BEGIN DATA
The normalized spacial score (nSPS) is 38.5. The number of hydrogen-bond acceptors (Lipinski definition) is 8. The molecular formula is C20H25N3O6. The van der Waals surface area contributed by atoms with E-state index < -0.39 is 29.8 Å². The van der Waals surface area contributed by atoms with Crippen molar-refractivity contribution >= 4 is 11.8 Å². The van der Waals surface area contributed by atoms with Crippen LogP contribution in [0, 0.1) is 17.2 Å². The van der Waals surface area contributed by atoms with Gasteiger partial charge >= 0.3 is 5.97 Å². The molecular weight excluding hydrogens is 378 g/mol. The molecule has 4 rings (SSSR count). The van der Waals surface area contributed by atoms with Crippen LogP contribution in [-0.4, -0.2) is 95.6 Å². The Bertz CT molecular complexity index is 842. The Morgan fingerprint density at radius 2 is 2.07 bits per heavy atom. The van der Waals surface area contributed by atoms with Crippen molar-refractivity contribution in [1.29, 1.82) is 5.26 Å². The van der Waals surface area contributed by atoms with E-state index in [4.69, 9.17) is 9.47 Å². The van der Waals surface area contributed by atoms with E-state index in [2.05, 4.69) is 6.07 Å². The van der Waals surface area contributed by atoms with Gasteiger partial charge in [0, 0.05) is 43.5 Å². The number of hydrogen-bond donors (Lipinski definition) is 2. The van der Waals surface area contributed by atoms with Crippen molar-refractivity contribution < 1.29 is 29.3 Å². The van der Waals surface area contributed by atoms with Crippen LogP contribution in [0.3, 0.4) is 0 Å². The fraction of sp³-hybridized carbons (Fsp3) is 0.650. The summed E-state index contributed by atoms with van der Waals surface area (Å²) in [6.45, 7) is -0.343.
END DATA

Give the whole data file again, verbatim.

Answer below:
The normalized spacial score (nSPS) is 38.5. The number of hydrogen-bond acceptors (Lipinski definition) is 8. The molecular formula is C20H25N3O6. The van der Waals surface area contributed by atoms with E-state index < -0.39 is 29.8 Å². The van der Waals surface area contributed by atoms with Crippen molar-refractivity contribution >= 4 is 11.8 Å². The van der Waals surface area contributed by atoms with Crippen LogP contribution in [0, 0.1) is 17.2 Å². The van der Waals surface area contributed by atoms with Gasteiger partial charge >= 0.3 is 5.97 Å². The molecular weight excluding hydrogens is 378 g/mol. The molecule has 4 rings (SSSR count). The van der Waals surface area contributed by atoms with Crippen LogP contribution in [-0.4, -0.2) is 95.6 Å². The Bertz CT molecular complexity index is 842. The Morgan fingerprint density at radius 2 is 2.07 bits per heavy atom. The van der Waals surface area contributed by atoms with Crippen molar-refractivity contribution in [1.29, 1.82) is 5.26 Å². The van der Waals surface area contributed by atoms with E-state index in [4.69, 9.17) is 9.47 Å². The van der Waals surface area contributed by atoms with E-state index in [2.05, 4.69) is 6.07 Å². The van der Waals surface area contributed by atoms with Gasteiger partial charge in [0, 0.05) is 43.5 Å². The number of hydrogen-bond donors (Lipinski definition) is 2. The van der Waals surface area contributed by atoms with Crippen molar-refractivity contribution < 1.29 is 29.3 Å². The van der Waals surface area contributed by atoms with Crippen LogP contribution in [0.3, 0.4) is 0 Å². The fraction of sp³-hybridized carbons (Fsp3) is 0.650. The summed E-state index contributed by atoms with van der Waals surface area (Å²) in [6.45, 7) is -0.343.